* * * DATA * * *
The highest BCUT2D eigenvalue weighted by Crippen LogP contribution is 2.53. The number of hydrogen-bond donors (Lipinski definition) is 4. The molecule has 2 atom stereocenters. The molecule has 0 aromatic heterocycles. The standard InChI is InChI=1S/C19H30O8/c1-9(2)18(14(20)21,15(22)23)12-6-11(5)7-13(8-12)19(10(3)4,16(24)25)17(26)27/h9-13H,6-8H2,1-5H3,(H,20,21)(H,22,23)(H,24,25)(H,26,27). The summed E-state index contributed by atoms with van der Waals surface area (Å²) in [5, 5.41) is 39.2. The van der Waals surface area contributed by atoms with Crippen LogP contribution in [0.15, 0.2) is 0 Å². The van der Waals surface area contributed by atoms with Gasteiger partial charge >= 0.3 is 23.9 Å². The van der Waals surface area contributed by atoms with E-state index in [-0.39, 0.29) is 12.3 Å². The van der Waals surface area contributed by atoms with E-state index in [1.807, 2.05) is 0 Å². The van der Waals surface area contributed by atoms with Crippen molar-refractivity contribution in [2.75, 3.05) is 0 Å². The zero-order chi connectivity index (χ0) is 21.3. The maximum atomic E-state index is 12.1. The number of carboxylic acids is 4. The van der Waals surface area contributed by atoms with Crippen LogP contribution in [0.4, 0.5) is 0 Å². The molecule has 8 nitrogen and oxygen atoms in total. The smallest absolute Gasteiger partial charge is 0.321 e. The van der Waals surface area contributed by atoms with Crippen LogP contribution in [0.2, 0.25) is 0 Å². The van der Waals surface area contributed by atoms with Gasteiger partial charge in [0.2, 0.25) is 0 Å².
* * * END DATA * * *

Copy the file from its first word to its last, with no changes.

The highest BCUT2D eigenvalue weighted by Crippen LogP contribution is 2.53. The number of hydrogen-bond donors (Lipinski definition) is 4. The molecule has 2 atom stereocenters. The molecule has 0 aromatic heterocycles. The standard InChI is InChI=1S/C19H30O8/c1-9(2)18(14(20)21,15(22)23)12-6-11(5)7-13(8-12)19(10(3)4,16(24)25)17(26)27/h9-13H,6-8H2,1-5H3,(H,20,21)(H,22,23)(H,24,25)(H,26,27). The summed E-state index contributed by atoms with van der Waals surface area (Å²) in [5, 5.41) is 39.2. The van der Waals surface area contributed by atoms with Crippen LogP contribution in [0.15, 0.2) is 0 Å². The van der Waals surface area contributed by atoms with Gasteiger partial charge >= 0.3 is 23.9 Å². The van der Waals surface area contributed by atoms with E-state index in [-0.39, 0.29) is 12.3 Å². The van der Waals surface area contributed by atoms with E-state index in [1.807, 2.05) is 0 Å². The van der Waals surface area contributed by atoms with Crippen molar-refractivity contribution in [2.75, 3.05) is 0 Å². The zero-order chi connectivity index (χ0) is 21.3. The maximum atomic E-state index is 12.1. The number of carboxylic acids is 4. The van der Waals surface area contributed by atoms with Crippen LogP contribution in [0.4, 0.5) is 0 Å². The molecule has 8 nitrogen and oxygen atoms in total. The smallest absolute Gasteiger partial charge is 0.321 e. The van der Waals surface area contributed by atoms with Crippen LogP contribution in [0.2, 0.25) is 0 Å². The van der Waals surface area contributed by atoms with Gasteiger partial charge in [0.2, 0.25) is 0 Å².